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The inconspicuous radio relay

by Col. Kenneth Shiflet

"Despite the vast distances often separating units across the front, at no time was any command farther away than the instrument on my field desk," said Gen. Omar Bradley of Signal Corps men in July 1944. Signalmen would earn Bradley's tribute that year in the deep Belgian snows and biting weather.

In the Allies' crucial reaction to the Germans' sudden thrust into the Ardennes around Christmastime, control of forces was paramount. The ability to realign, amass and move units immediately was synonymous with survival. Tactical communications meant the difference between defeat and successful counterattack.

Wide-scale radio and wire integrated communications put in and defended by signalmen enabled Gen. George Patton to dispatch his 3d Army forces against the Nazis with incredible speed. These communications provided Bradley command-and-control of his troops when containing the German offensive and the Allied counterattack were at stake.

Bradley made the telephone and radio link's importance even more graphically clear in his A Soldier's Story:

"Those orders ... were transmitted easily over the most valued accessory of all — the elaborate telephone system we carried with us into the field. From my desk in Luxembourg I was never more than 30 seconds by phone from any of the armies. If necessary, I could have called every division on the line. Signal Corps officers like to remind us that 'although Congress can make a general, it takes communications to make him a commander.' The maxim was never more brilliantly evidenced than in this battle for the Ardennes."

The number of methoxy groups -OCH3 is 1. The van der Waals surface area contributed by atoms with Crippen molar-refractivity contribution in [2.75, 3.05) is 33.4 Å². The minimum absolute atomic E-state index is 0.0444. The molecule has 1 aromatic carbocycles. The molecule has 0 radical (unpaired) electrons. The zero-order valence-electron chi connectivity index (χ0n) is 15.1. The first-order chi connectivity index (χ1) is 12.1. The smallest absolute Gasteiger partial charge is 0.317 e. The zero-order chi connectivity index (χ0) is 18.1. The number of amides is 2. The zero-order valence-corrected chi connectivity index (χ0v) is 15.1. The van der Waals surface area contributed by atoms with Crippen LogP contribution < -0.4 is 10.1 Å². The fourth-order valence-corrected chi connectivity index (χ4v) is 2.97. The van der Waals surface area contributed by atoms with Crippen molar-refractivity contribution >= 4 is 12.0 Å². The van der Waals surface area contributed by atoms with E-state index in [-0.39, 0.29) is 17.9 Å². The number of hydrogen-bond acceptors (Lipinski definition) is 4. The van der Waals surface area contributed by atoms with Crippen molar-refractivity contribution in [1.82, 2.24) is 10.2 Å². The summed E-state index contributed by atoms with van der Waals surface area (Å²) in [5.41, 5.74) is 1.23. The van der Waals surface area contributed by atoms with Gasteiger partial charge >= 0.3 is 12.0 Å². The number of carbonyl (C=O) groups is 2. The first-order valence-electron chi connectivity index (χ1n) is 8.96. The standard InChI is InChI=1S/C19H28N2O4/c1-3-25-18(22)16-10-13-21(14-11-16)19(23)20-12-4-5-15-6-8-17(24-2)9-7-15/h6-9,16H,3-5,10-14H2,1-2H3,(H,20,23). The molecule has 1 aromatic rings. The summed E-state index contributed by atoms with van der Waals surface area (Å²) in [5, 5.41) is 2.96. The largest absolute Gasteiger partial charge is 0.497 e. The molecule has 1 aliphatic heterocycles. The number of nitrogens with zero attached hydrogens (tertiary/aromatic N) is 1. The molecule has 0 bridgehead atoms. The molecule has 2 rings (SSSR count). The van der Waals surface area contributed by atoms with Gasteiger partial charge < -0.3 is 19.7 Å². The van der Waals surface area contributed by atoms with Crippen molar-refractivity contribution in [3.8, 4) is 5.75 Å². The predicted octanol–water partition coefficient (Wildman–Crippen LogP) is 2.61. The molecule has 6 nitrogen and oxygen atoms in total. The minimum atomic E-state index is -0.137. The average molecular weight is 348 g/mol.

The connecting system — the radio relay — between telephones and teletypewriters was especially important. Many lines were cut in the German breakthrough and penetration. Others stayed in, mainly the very-high-frequency radio relays operated over enemy forces' heads.

Many relay stations — directly in the path of the onrushing Nazis — had to be taken down in a firefight, loaded quickly and reprofiled into the communications system by their crews. The Ardennes' December weather didn't make resitings any easier.

In one critical instance, eight Signal Corps soldiers from Bradley's 12th Army Group's signal section — helped by 12 guards from 825th Tank Destroyer Battalion — fought to defend their radio-relay sites and keep them operating. Their last location, two relays near Jemelle, Belgium, had been overrun by the Germans on Christmas Eve.

The Germans unknowingly set up antiaircraft guns near the Americans' new radio-relay station — fortunately, the Nazi troops seemed more concerned with Allied air tactics. Their eyes on the sky, they failed to notice the station no more than a third of a mile away from them.

The signalmen took advantage of it. They kept operating the relay, passing vital combat traffic that was ordering and moving forces to drive the Germans back.